I will have to read “The True Cause of Depression.” My sense is that depression needn’t always involve a distorted sense relating to power; my experience suggests there is often a deep source of grief relating to a recognition (usually unconscious) that one is alienated from what gives other people satisfaction. In other words, it is a socially-constructed condition. If the social environment makes it difficult or impossible for the person to function in a way the person experiences as acceptably authentic, a feeling of powerlessness is created. Maybe depressed people “see” things that culture encourages us to deny (yes, death as final end, but also that good people often have little satisfaction in life and bad ones a great deal, or equal effort rarely guarantees equal reward), and are unable to find a way to “see” positives that would gratify them because the culture they live in doesn’t recognize or name them.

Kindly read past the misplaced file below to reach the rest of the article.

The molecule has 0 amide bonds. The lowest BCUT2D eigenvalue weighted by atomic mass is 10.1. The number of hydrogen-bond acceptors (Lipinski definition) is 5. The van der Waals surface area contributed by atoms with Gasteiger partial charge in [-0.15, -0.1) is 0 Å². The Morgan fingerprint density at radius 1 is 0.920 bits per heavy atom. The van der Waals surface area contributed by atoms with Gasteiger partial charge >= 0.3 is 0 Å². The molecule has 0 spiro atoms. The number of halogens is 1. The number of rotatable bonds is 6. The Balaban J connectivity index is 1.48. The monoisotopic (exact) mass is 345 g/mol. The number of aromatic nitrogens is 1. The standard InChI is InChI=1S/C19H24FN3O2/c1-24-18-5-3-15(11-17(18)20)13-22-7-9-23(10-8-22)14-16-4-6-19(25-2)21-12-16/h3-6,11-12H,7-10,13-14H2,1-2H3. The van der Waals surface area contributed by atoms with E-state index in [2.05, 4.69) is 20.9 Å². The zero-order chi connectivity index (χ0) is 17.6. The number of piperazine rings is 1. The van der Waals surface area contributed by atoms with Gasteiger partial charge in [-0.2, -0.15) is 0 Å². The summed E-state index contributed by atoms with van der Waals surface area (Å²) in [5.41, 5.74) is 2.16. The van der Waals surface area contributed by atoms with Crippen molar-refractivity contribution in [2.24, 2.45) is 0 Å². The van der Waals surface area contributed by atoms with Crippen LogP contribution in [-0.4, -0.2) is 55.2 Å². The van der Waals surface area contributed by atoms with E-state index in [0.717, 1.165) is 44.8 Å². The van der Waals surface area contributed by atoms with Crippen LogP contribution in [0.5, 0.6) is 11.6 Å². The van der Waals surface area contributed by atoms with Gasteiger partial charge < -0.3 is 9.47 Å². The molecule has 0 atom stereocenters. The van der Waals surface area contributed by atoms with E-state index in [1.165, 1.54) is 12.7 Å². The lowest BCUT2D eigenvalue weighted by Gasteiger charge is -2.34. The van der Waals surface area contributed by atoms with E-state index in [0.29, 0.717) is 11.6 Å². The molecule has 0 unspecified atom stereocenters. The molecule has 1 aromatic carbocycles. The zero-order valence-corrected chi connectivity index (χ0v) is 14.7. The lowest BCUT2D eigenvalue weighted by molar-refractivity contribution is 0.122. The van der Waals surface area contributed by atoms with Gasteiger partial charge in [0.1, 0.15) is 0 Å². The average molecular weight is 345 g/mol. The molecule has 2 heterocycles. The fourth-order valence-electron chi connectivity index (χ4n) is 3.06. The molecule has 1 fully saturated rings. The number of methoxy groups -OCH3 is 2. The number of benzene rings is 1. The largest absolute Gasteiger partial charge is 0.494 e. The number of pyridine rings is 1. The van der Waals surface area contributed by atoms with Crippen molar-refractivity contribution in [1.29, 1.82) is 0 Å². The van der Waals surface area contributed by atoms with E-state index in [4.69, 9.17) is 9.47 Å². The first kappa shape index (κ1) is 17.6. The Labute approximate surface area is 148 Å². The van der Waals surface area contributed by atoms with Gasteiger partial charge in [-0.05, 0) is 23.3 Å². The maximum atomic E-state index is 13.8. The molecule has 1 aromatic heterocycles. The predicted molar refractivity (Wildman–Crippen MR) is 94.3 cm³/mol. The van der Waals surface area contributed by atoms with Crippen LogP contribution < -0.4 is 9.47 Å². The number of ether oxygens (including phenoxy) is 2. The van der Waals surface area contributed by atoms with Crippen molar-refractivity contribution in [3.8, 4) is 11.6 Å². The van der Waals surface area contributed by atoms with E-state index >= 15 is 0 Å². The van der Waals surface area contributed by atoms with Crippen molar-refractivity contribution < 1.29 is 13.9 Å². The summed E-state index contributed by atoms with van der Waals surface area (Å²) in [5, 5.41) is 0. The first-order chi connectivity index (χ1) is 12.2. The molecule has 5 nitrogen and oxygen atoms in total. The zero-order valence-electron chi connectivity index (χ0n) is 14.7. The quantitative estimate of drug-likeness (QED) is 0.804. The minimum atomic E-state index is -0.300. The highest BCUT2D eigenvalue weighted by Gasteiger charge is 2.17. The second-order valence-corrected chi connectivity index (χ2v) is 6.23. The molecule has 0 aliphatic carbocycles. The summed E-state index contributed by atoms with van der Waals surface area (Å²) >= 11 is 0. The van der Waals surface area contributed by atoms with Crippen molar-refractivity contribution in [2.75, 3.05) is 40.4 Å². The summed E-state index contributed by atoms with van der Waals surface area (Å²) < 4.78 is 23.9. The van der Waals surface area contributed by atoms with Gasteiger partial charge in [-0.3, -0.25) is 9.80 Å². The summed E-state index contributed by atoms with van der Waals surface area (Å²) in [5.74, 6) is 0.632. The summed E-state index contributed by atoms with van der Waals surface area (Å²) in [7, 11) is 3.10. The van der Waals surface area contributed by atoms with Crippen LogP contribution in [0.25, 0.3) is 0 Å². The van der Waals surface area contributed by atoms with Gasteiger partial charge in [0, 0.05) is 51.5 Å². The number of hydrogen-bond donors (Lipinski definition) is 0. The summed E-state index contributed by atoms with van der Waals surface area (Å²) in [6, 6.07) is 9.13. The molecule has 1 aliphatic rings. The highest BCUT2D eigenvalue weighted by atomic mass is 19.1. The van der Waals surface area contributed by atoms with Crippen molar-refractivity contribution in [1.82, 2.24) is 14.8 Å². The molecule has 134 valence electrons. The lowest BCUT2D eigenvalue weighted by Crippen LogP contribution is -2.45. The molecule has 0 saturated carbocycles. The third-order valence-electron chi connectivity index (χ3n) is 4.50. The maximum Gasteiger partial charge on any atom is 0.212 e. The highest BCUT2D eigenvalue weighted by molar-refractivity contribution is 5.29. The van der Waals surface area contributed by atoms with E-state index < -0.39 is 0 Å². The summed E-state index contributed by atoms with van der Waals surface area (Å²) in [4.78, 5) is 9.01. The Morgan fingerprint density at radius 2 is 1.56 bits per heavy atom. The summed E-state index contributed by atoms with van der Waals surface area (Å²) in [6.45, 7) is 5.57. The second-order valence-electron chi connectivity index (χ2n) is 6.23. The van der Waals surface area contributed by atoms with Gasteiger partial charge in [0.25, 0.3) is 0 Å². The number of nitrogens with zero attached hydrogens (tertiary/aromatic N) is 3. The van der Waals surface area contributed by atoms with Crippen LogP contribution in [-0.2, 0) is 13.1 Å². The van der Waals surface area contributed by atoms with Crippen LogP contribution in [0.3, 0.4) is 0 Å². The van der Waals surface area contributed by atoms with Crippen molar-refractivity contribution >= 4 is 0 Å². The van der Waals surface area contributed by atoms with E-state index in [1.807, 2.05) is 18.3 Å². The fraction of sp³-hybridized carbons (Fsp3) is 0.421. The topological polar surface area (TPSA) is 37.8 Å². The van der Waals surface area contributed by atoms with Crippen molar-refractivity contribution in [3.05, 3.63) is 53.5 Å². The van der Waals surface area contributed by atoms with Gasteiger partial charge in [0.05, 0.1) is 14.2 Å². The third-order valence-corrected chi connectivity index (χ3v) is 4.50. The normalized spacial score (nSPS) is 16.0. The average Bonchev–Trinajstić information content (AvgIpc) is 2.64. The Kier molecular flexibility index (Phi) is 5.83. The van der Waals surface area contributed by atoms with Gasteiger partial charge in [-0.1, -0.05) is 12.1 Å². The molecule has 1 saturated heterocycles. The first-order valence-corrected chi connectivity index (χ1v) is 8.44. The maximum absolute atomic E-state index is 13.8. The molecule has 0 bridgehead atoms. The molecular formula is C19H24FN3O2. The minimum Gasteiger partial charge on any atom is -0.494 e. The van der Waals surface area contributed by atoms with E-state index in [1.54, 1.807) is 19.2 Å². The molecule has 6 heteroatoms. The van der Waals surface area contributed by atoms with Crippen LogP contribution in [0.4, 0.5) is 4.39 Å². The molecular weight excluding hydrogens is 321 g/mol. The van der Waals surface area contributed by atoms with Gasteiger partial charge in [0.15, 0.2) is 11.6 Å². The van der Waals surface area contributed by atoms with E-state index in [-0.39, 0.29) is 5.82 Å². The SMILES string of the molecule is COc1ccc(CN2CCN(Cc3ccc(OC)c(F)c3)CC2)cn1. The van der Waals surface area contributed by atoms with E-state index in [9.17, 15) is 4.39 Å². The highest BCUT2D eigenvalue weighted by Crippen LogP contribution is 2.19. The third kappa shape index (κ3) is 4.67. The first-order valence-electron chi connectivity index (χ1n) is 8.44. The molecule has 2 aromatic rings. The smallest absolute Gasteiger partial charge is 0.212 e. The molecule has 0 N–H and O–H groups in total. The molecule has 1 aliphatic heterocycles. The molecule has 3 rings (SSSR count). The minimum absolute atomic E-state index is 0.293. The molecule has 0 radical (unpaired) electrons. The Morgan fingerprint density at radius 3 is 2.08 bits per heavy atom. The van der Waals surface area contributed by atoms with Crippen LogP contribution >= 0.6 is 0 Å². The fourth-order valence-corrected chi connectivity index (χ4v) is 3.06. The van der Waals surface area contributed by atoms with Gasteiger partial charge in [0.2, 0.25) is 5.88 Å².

There is a connection here somewhere with magical thinking, but it will take me a bit of time to tease it out. Maybe down deep your patient doesn’t feel her constipation has been sufficiently recognized (even though she acquiesces in calling it only a “bother”) and thus makes everything about this issue. Or maybe she cannot accept the reality that her body is the source of its own disfunction. I do believe these are puzzles we can solve if we keep asking ourselves what we are missing, however….

    Thanks for your patience with my long-winded comments!